This series of panels will center on Asian American and Pacific Islander voices, books, cultures, and experiences, and features authors, creators, and librarians. The program is a collaborative effort from the University of South Carolina’s Augusta Baker endowed chair, Penguin Random House Library Marketing, and PW.

Monday, May 22

Opening and Welcome

2–2:10 p.m.

Lessa Kanani’opua Pelayo-Lozada

Lessa Kanani’opua Pelayo-Lozada is the 2022–2023 president of the American Library Association and adult services assistant manager at the Palos Verdes Library District in Southern California. She was the 2019–2022 executive director and the 2016–2017 president of the Asian/Pacific American Librarians Association (APALA). She is a current board member of the Center for the Study of Multicultural Children’s Literature. In 2022, she received the American Library Association Elizabeth Futas Catalyst for Change Award and was named a Library Journal Mover & Shaker in the advocacy category. Much of her work focuses on advocating for equity, diversity, and inclusion in libraries and librarianship.

A Conversation in the Kitchen

2:10–2:30 p.m.

Maya Kaimal, Indian Flavor Every Day

Maya Kaimal is an award-winning cookbook author and founder of Maya Kaimal Foods. Her first book, Curried Favors, won the Julia Child First Book Award from the International Association of Culinary Professionals. She has appeared on Martha Stewart TV, the Food Network, and the Discovery Channel and has written features for Saveur, Food & Wine, and Gourmet magazines.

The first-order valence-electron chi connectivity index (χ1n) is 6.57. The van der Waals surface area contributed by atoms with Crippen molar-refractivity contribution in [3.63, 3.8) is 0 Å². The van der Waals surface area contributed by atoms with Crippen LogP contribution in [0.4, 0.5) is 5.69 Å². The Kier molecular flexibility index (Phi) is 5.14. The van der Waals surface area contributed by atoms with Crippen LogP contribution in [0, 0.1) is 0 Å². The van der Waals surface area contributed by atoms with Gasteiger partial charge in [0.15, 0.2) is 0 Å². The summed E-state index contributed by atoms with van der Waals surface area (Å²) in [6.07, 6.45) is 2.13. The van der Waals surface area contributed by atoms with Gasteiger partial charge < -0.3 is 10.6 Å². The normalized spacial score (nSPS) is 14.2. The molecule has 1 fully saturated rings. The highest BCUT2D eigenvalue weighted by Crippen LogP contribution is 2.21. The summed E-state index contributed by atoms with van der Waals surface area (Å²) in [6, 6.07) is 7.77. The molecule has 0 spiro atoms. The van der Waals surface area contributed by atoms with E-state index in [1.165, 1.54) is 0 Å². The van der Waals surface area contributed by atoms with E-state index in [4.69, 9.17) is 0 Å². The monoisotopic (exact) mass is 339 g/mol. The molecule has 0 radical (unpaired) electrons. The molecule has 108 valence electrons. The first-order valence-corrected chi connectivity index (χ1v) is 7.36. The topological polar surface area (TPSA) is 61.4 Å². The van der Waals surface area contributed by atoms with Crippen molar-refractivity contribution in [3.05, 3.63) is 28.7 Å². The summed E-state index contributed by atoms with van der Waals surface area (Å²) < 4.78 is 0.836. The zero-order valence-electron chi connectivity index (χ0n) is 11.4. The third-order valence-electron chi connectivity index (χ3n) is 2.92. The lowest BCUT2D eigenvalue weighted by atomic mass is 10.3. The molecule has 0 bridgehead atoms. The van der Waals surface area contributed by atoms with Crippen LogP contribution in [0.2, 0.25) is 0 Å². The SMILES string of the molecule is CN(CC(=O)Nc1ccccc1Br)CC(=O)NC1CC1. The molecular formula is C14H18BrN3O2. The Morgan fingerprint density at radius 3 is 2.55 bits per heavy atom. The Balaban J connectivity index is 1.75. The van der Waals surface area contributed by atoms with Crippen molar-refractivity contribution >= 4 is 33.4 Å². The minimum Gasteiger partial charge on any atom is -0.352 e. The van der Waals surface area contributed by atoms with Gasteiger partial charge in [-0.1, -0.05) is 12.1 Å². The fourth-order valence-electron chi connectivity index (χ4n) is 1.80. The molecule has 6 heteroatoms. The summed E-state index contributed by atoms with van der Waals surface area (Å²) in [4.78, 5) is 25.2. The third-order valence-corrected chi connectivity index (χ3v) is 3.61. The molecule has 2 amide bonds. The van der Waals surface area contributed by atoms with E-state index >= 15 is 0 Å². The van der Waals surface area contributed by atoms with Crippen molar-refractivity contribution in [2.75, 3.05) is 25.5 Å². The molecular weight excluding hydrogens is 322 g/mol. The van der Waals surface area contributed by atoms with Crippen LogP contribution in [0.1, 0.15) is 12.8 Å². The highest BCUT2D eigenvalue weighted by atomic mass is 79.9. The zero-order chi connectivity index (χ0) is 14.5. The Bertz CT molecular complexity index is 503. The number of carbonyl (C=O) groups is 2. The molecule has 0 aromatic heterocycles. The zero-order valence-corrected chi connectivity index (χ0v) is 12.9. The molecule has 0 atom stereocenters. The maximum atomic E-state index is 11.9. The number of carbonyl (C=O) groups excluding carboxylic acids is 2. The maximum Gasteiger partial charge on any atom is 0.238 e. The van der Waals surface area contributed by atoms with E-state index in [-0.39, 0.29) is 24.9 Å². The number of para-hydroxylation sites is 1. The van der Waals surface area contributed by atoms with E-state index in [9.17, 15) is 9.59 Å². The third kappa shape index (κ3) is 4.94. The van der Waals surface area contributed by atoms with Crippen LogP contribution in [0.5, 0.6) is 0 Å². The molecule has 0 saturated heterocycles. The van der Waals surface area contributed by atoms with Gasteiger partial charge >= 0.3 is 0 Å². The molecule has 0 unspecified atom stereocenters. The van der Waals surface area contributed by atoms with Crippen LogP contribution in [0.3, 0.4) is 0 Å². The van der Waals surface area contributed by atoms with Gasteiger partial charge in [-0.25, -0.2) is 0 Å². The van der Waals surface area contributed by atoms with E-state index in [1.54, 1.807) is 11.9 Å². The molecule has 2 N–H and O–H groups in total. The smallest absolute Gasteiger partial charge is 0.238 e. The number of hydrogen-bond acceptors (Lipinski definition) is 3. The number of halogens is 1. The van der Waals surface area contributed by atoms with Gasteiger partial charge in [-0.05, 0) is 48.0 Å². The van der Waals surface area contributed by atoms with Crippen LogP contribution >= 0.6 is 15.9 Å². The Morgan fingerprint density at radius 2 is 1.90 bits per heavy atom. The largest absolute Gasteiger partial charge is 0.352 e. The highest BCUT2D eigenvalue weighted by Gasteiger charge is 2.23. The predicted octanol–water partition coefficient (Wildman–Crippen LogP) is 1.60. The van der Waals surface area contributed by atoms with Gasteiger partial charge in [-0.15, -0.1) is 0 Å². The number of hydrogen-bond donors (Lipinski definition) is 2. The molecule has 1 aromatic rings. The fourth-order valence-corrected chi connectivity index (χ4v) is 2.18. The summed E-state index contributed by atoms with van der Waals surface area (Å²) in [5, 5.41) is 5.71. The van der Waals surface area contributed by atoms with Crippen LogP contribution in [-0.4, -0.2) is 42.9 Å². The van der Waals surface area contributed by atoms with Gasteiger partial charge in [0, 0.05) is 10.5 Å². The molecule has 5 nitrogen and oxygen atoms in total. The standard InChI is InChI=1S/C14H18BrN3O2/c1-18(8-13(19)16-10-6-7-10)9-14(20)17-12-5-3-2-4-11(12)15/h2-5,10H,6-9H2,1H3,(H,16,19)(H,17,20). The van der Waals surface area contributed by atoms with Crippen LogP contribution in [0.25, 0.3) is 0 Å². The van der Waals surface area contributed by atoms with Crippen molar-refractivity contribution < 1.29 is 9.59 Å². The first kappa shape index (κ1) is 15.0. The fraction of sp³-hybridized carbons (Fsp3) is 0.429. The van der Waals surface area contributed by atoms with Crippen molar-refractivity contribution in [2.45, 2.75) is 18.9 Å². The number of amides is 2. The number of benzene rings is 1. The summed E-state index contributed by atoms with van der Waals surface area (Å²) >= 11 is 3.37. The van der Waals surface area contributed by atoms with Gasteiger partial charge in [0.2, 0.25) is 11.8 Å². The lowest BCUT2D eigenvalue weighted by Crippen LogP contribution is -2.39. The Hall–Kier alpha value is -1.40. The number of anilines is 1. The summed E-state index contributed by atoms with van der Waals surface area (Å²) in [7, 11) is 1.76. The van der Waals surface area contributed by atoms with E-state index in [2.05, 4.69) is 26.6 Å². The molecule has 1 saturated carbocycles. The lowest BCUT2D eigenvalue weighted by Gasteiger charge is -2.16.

Kevin and Jeffrey Pang, A Very Chinese Cookbook

Jeffrey Pang is a retired businessman in the import-export industry. He’s also an amateur YouTube chef whose Chinese cooking channel was featured in the New York Times Magazine in 2016. Jeffrey is the costar of Hunger Pangs with his son Kevin, a video series for America’s Test Kitchen. Kevin Pang is a James Beard Award–winning food writer. At America’s Test Kitchen, Kevin is the editorial director for digital and host of the podcast Proof. Kevin was previously a restaurant critic at the Chicago Tribune and is founder of the website The Takeout. His documentary, For Grace, premiered at the 2015 South by Southwest Film Festival and later streamed on Netflix.

Moderator: Thea James

Thea James is one half of the maniacal duo behind The Book Smugglers, a Hugo Award–winning sci-fi and fantasy book review blog. Thea is Filipina American but grew up in Hawaii, Indonesia, and Japan. She works in publishing at Penguin Random House and is the author of geek- and pop-culture-focused cookbooks Cooking for Wizards, Warriors and Dragons, The Unofficial Beetlejuice! Beetlejuice! Beetlejuice! Cookbook, and Drinking with Wizards, Warriors and Dragons.


2:30–2:45 p.m.

Must-Have Fiction

2:45–3:30 p.m.

Gina Apostol, La Tercera

Gina Apostol is the author of the novels Insurrecto, Gun Dealers’ Daughter, Bibliolepsy, and The Revolution According to Raymundo Mata. She is the winner of two Philippine National Book Awards, the PEN/Open Book Award, and the Rome Prize. She lives in New York City and western Massachusetts and grew up in Tacloban, in the Philippines.

Ye Chun, Straw Dogs of the Universe

Ye Chun is a bilingual Chinese American writer and literary translator. Her debut story collection, Hao, was longlisted for the 2022 Andrew Carnegie Medal for Excellence in Fiction. She is also the author of two books of poetry, Travel Over Water and Lantern Puzzle; a novel in Chinese, Peach Tree in the Sea; and four volumes of translations. A recipient of an NEA Literature Fellowship, a Sustainable Arts Foundation Award, and three Pushcart Prizes, she teaches at Providence College and lives in Providence, R.I..

Tania James, Loot